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Thread: Define TOP & BOTTOM of a framing family

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    Member TRWhitehead's Avatar
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    Define TOP & BOTTOM of a framing family

    I'm trying to create (pretty unsuccessfully) to build a tapered wood joist family. I've got it set up to taper based on slope (type parameter for rise/run then atan function to get angle) but the way the element needs to be placed in elevation is based on the low end of the slope or the bottom of the bottom chord. The grand plan is to use this to frame a wood roof using the beam system tool (big spaces with members spaced at 2'-0" OC). The joists will actually be bidder designed so I only want to show a top and bottom chord, no need to model the web members. I could do it as a truss I guess but I'm afraid I'd have to attach each truss to the roof deck above to get the slope correct.

    Here's the problem. How can I set the "top" of the element to be based on the low end of the top chord? The reason being that is the constant for these, not the high end. And with a beam system I can only effectively place it based on the "top" of the member or an offset from there.

    Define TOP & BOTTOM of a framing family-condition.pngDefine TOP & BOTTOM of a framing family-family.png

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    try defining the top and bottom with reference planes.

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    Member TRWhitehead's Avatar
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    Quote Originally Posted by Alex Cunningham View Post
    try defining the top and bottom with reference planes.
    I tried that but when placed, the top is always the absolute top of the element, which is the high end of the tapered joist.

    Unfortunately, what is fairly constant is that low end elevation. I was hoping to use beam systems so aligning it based on the bottom won't work (you can't have beam systems bottom justified as far as I can tell). An offset won't work very well as the total height will vary pretty often and might be some really odd numbers because of slope.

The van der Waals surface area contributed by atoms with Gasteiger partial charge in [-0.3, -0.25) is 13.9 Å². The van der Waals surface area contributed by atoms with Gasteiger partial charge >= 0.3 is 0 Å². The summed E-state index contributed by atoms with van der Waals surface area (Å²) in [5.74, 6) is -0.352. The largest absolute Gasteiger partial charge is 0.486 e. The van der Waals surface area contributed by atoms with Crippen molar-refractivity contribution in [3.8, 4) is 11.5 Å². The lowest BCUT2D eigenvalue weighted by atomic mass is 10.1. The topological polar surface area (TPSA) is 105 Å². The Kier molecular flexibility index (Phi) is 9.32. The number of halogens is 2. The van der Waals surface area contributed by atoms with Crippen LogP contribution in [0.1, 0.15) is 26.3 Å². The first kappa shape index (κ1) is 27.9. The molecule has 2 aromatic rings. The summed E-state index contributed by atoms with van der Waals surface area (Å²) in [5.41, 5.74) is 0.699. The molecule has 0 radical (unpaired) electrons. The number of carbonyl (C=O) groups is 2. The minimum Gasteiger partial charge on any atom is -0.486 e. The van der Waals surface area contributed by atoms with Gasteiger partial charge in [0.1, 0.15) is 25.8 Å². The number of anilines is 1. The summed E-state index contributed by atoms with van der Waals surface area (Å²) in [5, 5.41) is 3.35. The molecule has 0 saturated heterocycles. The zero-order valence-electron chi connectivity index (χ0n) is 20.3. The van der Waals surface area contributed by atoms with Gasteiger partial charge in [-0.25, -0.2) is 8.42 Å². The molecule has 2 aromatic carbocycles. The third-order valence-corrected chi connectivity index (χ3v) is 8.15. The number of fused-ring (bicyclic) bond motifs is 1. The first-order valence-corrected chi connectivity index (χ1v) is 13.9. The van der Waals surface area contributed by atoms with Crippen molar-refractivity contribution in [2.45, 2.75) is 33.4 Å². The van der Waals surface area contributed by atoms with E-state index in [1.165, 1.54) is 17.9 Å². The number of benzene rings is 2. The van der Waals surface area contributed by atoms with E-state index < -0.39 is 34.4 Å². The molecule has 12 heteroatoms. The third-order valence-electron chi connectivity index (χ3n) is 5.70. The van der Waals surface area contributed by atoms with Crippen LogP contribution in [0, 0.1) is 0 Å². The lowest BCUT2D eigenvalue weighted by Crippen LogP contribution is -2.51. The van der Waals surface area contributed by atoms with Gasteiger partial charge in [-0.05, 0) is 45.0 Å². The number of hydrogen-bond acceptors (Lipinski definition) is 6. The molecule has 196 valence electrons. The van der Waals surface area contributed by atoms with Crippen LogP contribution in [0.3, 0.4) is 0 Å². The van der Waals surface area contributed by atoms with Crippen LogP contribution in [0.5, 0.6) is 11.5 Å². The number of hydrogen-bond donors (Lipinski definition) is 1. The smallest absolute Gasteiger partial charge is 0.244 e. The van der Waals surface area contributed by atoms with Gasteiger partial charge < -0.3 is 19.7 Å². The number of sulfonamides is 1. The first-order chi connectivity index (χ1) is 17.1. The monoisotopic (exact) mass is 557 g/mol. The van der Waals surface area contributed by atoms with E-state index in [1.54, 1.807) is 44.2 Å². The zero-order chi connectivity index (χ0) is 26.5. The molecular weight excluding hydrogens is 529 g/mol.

Last edited by TRWhitehead; April 3rd, 2012 at 02:34 PM.

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    Try changing the refplane which defines the Origin

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    Member TRWhitehead's Avatar
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    Martijn,

    I did that yesterday in between deadlines and although it changed how the member was located in elevation I can't figure out how it defines the top and bottom. Seemed to be kinda random. Do you have some insight into that?

    Here's the problem. The sloped joist/truss I need doesn't have a roof to attach to in all cases. Beam systems require that they are defined by "top" or offset from top. But the way this roof and joist interact the elevation of the high side varies and the low side is pretty consistent. So I need to build a sloped member (slope defined by a trig function and rise/run numbers) that has its "top" defined at the low end of the top chord. I may have some time to play with it today. I'll see if I can come up with the math.

    And as a side note, if you are in the Netherlands, how do you know about Blue Bell ice cream from Brenham, Texas? (I'm originally from Austin)

    THanks,
    Tom

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    Quote Originally Posted by TRWhitehead View Post
    And as a side note, if you are in the Netherlands, how do you know about Blue Bell ice cream from Brenham, Texas? (I'm originally from Austin)
    Thats a long story... Which can be seen here: http://www.revitforum.org/out-there/...html#post28717

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    Quote Originally Posted by TRWhitehead View Post
    Martijn,

    I did that yesterday in between deadlines and although it changed how the member was located in elevation I can't figure out how it defines the top and bottom. Seemed to be kinda random. Do you have some insight into that?

    Here's the problem. The sloped joist/truss I need doesn't have a roof to attach to in all cases. Beam systems require that they are defined by "top" or offset from top. But the way this roof and joist interact the elevation of the high side varies and the low side is pretty consistent. So I need to build a sloped member (slope defined by a trig function and rise/run numbers) that has its "top" defined at the low end of the top chord. I may have some time to play with it today. I'll see if I can come up with the math.

    And as a side note, if you are in the Netherlands, how do you know about Blue Bell ice cream from Brenham, Texas? (I'm originally from Austin)

    THanks,
    Tom
    Well, I can't really reproduce your problem here. Maybe post the family for reference?
    About the icecream: blame Dan...

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